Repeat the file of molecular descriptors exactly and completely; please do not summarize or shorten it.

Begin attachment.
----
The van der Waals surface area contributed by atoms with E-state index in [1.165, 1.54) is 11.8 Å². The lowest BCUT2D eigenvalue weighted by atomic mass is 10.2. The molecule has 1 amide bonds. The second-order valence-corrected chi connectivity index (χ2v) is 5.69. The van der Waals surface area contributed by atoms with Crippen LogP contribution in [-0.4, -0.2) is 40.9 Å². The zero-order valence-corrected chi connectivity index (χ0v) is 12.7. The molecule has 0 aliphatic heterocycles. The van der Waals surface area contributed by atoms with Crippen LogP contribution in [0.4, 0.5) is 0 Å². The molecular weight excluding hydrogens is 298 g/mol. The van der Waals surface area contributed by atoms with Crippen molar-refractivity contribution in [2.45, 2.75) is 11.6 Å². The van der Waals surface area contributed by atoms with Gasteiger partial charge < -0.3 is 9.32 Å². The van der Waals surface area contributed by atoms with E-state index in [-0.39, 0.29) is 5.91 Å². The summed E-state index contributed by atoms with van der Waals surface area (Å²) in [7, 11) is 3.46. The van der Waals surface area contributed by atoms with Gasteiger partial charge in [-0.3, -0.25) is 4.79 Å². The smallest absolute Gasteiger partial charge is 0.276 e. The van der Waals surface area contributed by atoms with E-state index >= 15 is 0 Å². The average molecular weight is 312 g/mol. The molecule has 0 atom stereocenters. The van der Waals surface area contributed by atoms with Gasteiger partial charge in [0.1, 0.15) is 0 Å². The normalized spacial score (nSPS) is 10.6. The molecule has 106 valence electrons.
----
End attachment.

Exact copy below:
The van der Waals surface area contributed by atoms with E-state index in [1.165, 1.54) is 11.8 Å². The lowest BCUT2D eigenvalue weighted by atomic mass is 10.2. The molecule has 1 amide bonds. The second-order valence-corrected chi connectivity index (χ2v) is 5.69. The van der Waals surface area contributed by atoms with Crippen LogP contribution in [-0.4, -0.2) is 40.9 Å². The zero-order valence-corrected chi connectivity index (χ0v) is 12.7. The molecule has 0 aliphatic heterocycles. The van der Waals surface area contributed by atoms with Crippen LogP contribution in [0.4, 0.5) is 0 Å². The molecular weight excluding hydrogens is 298 g/mol. The van der Waals surface area contributed by atoms with Crippen molar-refractivity contribution in [2.45, 2.75) is 11.6 Å². The van der Waals surface area contributed by atoms with Gasteiger partial charge < -0.3 is 9.32 Å². The van der Waals surface area contributed by atoms with E-state index in [-0.39, 0.29) is 5.91 Å². The summed E-state index contributed by atoms with van der Waals surface area (Å²) in [7, 11) is 3.46. The van der Waals surface area contributed by atoms with Gasteiger partial charge in [-0.3, -0.25) is 4.79 Å². The smallest absolute Gasteiger partial charge is 0.276 e. The van der Waals surface area contributed by atoms with E-state index >= 15 is 0 Å². The average molecular weight is 312 g/mol. The molecule has 0 atom stereocenters. The van der Waals surface area contributed by atoms with Gasteiger partial charge in [0.1, 0.15) is 0 Å². The normalized spacial score (nSPS) is 10.6. The molecule has 106 valence electrons.